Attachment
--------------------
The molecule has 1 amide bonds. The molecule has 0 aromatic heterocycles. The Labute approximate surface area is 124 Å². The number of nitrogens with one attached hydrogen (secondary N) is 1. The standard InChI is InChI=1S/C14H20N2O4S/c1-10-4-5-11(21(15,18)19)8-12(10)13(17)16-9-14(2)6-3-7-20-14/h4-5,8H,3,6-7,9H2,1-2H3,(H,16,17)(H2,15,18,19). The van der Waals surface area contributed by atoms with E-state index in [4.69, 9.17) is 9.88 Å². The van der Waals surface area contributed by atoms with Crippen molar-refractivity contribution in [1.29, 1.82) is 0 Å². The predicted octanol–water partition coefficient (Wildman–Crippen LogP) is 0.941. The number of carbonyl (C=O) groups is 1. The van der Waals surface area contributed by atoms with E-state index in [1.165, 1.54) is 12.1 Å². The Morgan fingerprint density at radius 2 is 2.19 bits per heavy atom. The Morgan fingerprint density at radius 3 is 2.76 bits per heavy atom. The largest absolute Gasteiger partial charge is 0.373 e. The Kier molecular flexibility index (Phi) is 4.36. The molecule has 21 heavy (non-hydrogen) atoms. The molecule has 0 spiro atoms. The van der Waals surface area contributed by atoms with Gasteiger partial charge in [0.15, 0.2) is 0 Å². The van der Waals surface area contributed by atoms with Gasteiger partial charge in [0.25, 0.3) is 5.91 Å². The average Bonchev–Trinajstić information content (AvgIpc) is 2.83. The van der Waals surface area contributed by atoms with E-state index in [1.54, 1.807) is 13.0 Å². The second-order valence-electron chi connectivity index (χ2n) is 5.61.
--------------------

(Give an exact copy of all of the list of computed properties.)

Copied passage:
The molecule has 1 amide bonds. The molecule has 0 aromatic heterocycles. The Labute approximate surface area is 124 Å². The number of nitrogens with one attached hydrogen (secondary N) is 1. The standard InChI is InChI=1S/C14H20N2O4S/c1-10-4-5-11(21(15,18)19)8-12(10)13(17)16-9-14(2)6-3-7-20-14/h4-5,8H,3,6-7,9H2,1-2H3,(H,16,17)(H2,15,18,19). The van der Waals surface area contributed by atoms with E-state index in [4.69, 9.17) is 9.88 Å². The van der Waals surface area contributed by atoms with Crippen molar-refractivity contribution in [1.29, 1.82) is 0 Å². The predicted octanol–water partition coefficient (Wildman–Crippen LogP) is 0.941. The number of carbonyl (C=O) groups is 1. The van der Waals surface area contributed by atoms with E-state index in [1.165, 1.54) is 12.1 Å². The Morgan fingerprint density at radius 2 is 2.19 bits per heavy atom. The Morgan fingerprint density at radius 3 is 2.76 bits per heavy atom. The largest absolute Gasteiger partial charge is 0.373 e. The Kier molecular flexibility index (Phi) is 4.36. The molecule has 21 heavy (non-hydrogen) atoms. The molecule has 0 spiro atoms. The van der Waals surface area contributed by atoms with Gasteiger partial charge in [0.15, 0.2) is 0 Å². The van der Waals surface area contributed by atoms with Gasteiger partial charge in [0.25, 0.3) is 5.91 Å². The average Bonchev–Trinajstić information content (AvgIpc) is 2.83. The van der Waals surface area contributed by atoms with E-state index in [1.54, 1.807) is 13.0 Å². The second-order valence-electron chi connectivity index (χ2n) is 5.61.